Keith Hyland, PhD
Director of Neurochemistry
Medical Neurogenetics, LLC
One Dunwoody Park
Atlanta, GA 
Phone (678) 225-0222
Fax  (678) 225-0212
[email protected]
[email protected]

Teodoro Bottiglieri, PhD
Principle Investigator, Director of Neuropharmacology
Adjunct Professor of Biomedical Studies
Baylor University Medical Center
Institute of Metabolic Disease
Phone (214) 820-4748
Fax (214) 820-4853
Web: http://www.baylorhealth.edu/imd/
[email protected]

Blood samples can determine whether there is low/absent enzyme involved in the decarboxylation of aromatic amino acid. (Refer to “What  is AADC” in the brochure). There are again specific guidelines for blood sampling/shipping and adherence is critical to the accurate diagnosis of AADC. For information on how to collect and where to send the samples, or to receive a testing packet please refer to the above information. If possible samples should be collected from all family members.

Note: If abnormalities of neurotransmitter metabolites are displayed in the Stage 1 testing procedure but are not conclusive to AADC, then consideration should be given to other Pediatric Neurotransmitter Diseases.

How is AADC treated?
Presently treatment of AADC involves a variety of medications with varying success from patient to patient. Medication could include any one or combination of the following:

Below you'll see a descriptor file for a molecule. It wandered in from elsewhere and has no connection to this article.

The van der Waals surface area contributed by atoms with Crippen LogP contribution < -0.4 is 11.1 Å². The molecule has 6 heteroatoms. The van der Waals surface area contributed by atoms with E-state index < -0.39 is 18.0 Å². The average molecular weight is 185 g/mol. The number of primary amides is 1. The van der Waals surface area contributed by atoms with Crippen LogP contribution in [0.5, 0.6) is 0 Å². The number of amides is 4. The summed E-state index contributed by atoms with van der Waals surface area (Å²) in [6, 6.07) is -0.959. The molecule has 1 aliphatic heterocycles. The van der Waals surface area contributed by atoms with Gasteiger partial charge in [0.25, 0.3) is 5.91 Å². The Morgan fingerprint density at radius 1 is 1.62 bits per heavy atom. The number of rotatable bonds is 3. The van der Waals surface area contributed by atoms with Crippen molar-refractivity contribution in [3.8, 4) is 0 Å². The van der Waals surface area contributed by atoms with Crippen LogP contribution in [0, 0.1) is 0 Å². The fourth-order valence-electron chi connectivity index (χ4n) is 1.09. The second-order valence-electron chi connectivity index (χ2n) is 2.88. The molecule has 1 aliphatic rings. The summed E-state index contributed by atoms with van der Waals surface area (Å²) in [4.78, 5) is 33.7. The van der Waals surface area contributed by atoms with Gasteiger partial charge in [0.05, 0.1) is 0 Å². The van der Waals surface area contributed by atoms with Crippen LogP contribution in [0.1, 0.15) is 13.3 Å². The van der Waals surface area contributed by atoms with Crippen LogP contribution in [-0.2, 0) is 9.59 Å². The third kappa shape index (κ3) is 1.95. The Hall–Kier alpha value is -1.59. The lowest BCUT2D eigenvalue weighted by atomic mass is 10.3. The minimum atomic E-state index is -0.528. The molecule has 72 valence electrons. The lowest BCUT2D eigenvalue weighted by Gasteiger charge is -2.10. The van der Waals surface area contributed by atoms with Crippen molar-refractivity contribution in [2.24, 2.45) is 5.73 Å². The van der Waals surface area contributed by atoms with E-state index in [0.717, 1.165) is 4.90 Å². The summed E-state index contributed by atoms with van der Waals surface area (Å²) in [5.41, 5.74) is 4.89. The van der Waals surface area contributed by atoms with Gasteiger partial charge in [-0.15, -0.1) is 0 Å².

Dopamine Receptor Agonist
Anticholinergic Agents
Monoamine Oxidase Inhibitor
Serotonergic Medications
Gastrointestinal Medications
Miscellaneous category
Physical and occupational therapy is recommended. Speech therapy has also been effective in some children. Medical advancements made in gene therapy or stem cell transplantation may someday provide an avenue to cure the disorder.

Selected References
For a complete list of articles on Aromatic L-Amino Acid Decarboxylase Deficiency, please refer to the Online Mendelian Inheritance in Man (OMIM) which is linked below. Before clicking, you will need to enter the following information at the OMIM site:

Key Words: “Aromatic L-Amino Acid Decarbooxylase Deficiency”